Back to 2016, when the puffer is hot, hot, hot and the question of flattery comes to mind. Does this coat look good on people other than street style stars or models? Will I knock someone over riding the subway in my XXL puffer and not even feel it? Is wearing it off-the-shoulder à la Vetements completely useless? (Yes.) Should I buy a gold one from Uniqlo or should I hit up a thrift store and buy a huge one formerly used by a dad in Hamilton?
No doubt this trend comes with a lot of questions, but the big one remains: will you wear one this winter?
Across the board of the Paris Fashion Week runway shows, there was a shifting tone away from the cool irony of Vetements (let’s say, for example) and toward the real, genuineness of the individual. Specifically, the woman. There was a sense that the fashion world is getting dressed again, and focusing on the art of it and power of that art. As such, the fact that the 80s is the major theme across all fashion weeks is no surprise. For 80s fashion embodies so many values–strength, feminism, power– that need to be nourished today–see the American election. Take for example the power suit, and with that the strong silhouette of empowered women. The jacket, with strong shoulders and impeccable tailoring is at the forefront of the trends. But at the same time, this same woman who wears the jacket can go out for a night of dancing in bright pink or a silvery mismatched dress and maintain her empowerment. She can roll up her sleeves and fix her broken sink, she can run a powerful business empire or even a country.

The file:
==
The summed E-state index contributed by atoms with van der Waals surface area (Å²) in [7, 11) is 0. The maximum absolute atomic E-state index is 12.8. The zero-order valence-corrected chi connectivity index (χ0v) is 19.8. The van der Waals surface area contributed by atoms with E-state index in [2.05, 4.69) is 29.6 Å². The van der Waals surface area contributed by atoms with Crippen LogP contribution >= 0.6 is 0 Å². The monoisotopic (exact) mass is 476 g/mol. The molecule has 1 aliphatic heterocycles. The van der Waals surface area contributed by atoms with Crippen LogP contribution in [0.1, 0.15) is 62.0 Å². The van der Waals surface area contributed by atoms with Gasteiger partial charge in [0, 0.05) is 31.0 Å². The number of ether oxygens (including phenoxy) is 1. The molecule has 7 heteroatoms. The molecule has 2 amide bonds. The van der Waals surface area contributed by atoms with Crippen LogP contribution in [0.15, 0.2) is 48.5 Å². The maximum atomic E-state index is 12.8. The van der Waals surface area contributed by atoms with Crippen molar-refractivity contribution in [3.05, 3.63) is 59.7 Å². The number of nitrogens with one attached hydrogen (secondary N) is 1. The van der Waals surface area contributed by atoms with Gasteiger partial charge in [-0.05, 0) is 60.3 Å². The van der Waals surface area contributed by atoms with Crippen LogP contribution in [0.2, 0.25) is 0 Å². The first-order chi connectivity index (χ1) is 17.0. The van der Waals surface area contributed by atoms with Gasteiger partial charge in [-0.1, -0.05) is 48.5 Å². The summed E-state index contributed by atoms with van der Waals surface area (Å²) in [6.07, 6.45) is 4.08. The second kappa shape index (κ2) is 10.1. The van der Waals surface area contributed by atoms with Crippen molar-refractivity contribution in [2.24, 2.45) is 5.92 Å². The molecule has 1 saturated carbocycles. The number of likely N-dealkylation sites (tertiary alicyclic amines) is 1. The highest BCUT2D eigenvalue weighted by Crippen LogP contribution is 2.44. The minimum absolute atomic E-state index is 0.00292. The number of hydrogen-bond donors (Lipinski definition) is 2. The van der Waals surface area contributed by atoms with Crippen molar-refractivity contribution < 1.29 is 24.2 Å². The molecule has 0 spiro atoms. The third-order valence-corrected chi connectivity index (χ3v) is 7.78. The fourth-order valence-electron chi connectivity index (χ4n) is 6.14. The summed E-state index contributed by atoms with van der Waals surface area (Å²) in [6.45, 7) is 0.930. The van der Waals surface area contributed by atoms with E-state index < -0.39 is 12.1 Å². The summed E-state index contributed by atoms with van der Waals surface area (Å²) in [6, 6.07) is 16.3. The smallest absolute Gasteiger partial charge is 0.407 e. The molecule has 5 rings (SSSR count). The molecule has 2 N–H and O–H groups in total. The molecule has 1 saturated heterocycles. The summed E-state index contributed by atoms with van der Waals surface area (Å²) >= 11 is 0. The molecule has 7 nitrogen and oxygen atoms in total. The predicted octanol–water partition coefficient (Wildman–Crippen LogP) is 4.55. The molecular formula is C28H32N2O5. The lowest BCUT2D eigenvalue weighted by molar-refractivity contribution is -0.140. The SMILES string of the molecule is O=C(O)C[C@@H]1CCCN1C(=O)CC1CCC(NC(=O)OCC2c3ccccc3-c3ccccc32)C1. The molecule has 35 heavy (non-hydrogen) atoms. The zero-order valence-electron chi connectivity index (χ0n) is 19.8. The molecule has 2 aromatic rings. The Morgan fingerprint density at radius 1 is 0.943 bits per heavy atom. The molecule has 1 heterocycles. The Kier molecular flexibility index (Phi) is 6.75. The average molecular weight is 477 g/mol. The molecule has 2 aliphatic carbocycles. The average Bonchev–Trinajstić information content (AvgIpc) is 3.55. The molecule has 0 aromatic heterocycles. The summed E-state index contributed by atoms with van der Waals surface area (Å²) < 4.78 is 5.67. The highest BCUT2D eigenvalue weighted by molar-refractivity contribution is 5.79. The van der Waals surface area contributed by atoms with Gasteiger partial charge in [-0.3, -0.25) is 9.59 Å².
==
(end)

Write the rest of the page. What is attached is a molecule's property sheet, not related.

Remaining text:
This woman, seen at Paris Fashion Week, can do it all and she does it proudly as herself, pretending to be nothing but that: herself. All of this was reflected in the trends and in the shifting politics of the fashion industry: Maria Grazia Chiuri took the seat at Creative Director at Christian Dior after a history of male successors, and Gigi Hadid (who recently showed a brilliant example of self defence in Milan) opened the most shows, evoking the powerful 80s supermodels. Phoebe Philo at Céline used the sountrack of everyday life, children’s voices and city traffic, to celebrate the everyday woman. This atmosphere among the shows at PFW meant that the trends at Paris Fashion Week, were all about strength, decisiveness and emblazoned sensuality.